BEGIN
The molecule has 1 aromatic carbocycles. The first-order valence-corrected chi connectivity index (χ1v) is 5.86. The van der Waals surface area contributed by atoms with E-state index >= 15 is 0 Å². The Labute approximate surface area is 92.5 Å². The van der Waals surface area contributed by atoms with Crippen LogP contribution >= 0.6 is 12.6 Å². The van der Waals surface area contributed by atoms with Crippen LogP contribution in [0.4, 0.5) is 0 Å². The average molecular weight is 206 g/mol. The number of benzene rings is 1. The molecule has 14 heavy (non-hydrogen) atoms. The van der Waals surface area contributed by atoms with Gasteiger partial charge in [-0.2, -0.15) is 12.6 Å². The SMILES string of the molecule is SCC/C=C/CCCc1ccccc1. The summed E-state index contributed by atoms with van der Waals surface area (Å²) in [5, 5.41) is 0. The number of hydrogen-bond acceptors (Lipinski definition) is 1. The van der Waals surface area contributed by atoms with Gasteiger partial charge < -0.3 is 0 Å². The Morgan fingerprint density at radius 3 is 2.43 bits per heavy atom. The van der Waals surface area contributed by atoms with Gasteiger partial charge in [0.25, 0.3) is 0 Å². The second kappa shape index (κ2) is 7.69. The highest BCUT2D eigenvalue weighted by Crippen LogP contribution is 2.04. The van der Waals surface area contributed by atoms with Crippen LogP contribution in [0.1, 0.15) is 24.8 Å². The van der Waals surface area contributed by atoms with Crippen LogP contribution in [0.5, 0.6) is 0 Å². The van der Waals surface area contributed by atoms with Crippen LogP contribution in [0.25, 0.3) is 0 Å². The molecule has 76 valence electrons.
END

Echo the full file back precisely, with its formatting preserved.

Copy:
The molecule has 1 aromatic carbocycles. The first-order valence-corrected chi connectivity index (χ1v) is 5.86. The van der Waals surface area contributed by atoms with E-state index >= 15 is 0 Å². The Labute approximate surface area is 92.5 Å². The van der Waals surface area contributed by atoms with Crippen LogP contribution >= 0.6 is 12.6 Å². The van der Waals surface area contributed by atoms with Crippen LogP contribution in [0.4, 0.5) is 0 Å². The average molecular weight is 206 g/mol. The number of benzene rings is 1. The molecule has 14 heavy (non-hydrogen) atoms. The van der Waals surface area contributed by atoms with Gasteiger partial charge in [-0.2, -0.15) is 12.6 Å². The SMILES string of the molecule is SCC/C=C/CCCc1ccccc1. The summed E-state index contributed by atoms with van der Waals surface area (Å²) in [5, 5.41) is 0. The number of hydrogen-bond acceptors (Lipinski definition) is 1. The van der Waals surface area contributed by atoms with Gasteiger partial charge < -0.3 is 0 Å². The Morgan fingerprint density at radius 3 is 2.43 bits per heavy atom. The van der Waals surface area contributed by atoms with Gasteiger partial charge in [0.25, 0.3) is 0 Å². The second kappa shape index (κ2) is 7.69. The highest BCUT2D eigenvalue weighted by Crippen LogP contribution is 2.04. The van der Waals surface area contributed by atoms with Crippen LogP contribution in [0.1, 0.15) is 24.8 Å². The van der Waals surface area contributed by atoms with Crippen LogP contribution in [0.5, 0.6) is 0 Å². The van der Waals surface area contributed by atoms with Crippen LogP contribution in [0.25, 0.3) is 0 Å². The molecule has 76 valence electrons.